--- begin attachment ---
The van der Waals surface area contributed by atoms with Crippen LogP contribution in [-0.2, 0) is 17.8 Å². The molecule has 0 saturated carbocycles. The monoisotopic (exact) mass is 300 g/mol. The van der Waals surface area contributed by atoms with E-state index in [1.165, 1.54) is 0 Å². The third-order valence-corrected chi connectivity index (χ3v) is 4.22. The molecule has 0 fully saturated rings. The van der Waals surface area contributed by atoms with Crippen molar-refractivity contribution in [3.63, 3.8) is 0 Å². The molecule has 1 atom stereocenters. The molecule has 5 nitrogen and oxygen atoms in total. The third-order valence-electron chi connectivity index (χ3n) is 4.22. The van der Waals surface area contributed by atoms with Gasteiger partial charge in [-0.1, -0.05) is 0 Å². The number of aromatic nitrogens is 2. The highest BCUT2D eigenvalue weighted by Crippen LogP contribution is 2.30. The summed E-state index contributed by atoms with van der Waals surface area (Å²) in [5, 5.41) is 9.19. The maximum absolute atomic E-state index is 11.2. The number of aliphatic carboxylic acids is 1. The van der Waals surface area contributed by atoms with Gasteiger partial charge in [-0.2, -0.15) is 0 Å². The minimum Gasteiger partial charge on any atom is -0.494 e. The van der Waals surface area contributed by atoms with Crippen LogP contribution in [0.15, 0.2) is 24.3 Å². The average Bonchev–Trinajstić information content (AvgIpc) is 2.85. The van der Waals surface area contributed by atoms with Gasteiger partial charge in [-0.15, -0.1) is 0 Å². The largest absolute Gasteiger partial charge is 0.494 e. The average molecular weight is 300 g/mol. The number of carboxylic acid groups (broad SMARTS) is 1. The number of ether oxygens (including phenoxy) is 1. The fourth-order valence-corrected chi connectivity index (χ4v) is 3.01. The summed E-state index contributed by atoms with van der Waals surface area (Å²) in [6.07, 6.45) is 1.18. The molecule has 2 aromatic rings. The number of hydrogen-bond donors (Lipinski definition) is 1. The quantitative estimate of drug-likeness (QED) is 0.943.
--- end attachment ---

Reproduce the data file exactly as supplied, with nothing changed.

The van der Waals surface area contributed by atoms with Crippen LogP contribution in [-0.2, 0) is 17.8 Å². The molecule has 0 saturated carbocycles. The monoisotopic (exact) mass is 300 g/mol. The van der Waals surface area contributed by atoms with E-state index in [1.165, 1.54) is 0 Å². The third-order valence-corrected chi connectivity index (χ3v) is 4.22. The molecule has 0 fully saturated rings. The van der Waals surface area contributed by atoms with Crippen molar-refractivity contribution in [3.63, 3.8) is 0 Å². The molecule has 1 atom stereocenters. The molecule has 5 nitrogen and oxygen atoms in total. The third-order valence-electron chi connectivity index (χ3n) is 4.22. The van der Waals surface area contributed by atoms with Gasteiger partial charge in [-0.1, -0.05) is 0 Å². The number of aromatic nitrogens is 2. The highest BCUT2D eigenvalue weighted by Crippen LogP contribution is 2.30. The summed E-state index contributed by atoms with van der Waals surface area (Å²) in [5, 5.41) is 9.19. The maximum absolute atomic E-state index is 11.2. The number of aliphatic carboxylic acids is 1. The van der Waals surface area contributed by atoms with Gasteiger partial charge in [-0.2, -0.15) is 0 Å². The minimum Gasteiger partial charge on any atom is -0.494 e. The van der Waals surface area contributed by atoms with Crippen LogP contribution in [0.15, 0.2) is 24.3 Å². The average Bonchev–Trinajstić information content (AvgIpc) is 2.85. The van der Waals surface area contributed by atoms with Gasteiger partial charge in [-0.15, -0.1) is 0 Å². The largest absolute Gasteiger partial charge is 0.494 e. The average molecular weight is 300 g/mol. The number of carboxylic acid groups (broad SMARTS) is 1. The number of ether oxygens (including phenoxy) is 1. The fourth-order valence-corrected chi connectivity index (χ4v) is 3.01. The summed E-state index contributed by atoms with van der Waals surface area (Å²) in [6.07, 6.45) is 1.18. The molecule has 2 aromatic rings. The number of hydrogen-bond donors (Lipinski definition) is 1. The quantitative estimate of drug-likeness (QED) is 0.943.